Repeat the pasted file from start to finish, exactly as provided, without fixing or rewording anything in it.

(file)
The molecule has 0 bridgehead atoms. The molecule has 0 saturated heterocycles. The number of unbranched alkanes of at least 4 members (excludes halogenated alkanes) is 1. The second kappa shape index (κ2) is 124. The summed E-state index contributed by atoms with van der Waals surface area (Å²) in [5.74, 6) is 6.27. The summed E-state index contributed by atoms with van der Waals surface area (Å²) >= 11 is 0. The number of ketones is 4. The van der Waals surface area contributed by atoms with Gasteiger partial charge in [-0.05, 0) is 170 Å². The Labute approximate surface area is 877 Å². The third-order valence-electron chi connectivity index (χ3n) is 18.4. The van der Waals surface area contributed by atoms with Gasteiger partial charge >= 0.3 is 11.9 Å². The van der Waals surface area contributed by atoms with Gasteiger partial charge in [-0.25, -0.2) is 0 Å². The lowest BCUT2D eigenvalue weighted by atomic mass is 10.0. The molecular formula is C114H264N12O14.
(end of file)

The molecule has 0 bridgehead atoms. The molecule has 0 saturated heterocycles. The number of unbranched alkanes of at least 4 members (excludes halogenated alkanes) is 1. The second kappa shape index (κ2) is 124. The summed E-state index contributed by atoms with van der Waals surface area (Å²) in [5.74, 6) is 6.27. The summed E-state index contributed by atoms with van der Waals surface area (Å²) >= 11 is 0. The number of ketones is 4. The van der Waals surface area contributed by atoms with Gasteiger partial charge in [-0.05, 0) is 170 Å². The Labute approximate surface area is 877 Å². The third-order valence-electron chi connectivity index (χ3n) is 18.4. The van der Waals surface area contributed by atoms with Gasteiger partial charge >= 0.3 is 11.9 Å². The van der Waals surface area contributed by atoms with Gasteiger partial charge in [-0.25, -0.2) is 0 Å². The lowest BCUT2D eigenvalue weighted by atomic mass is 10.0. The molecular formula is C114H264N12O14.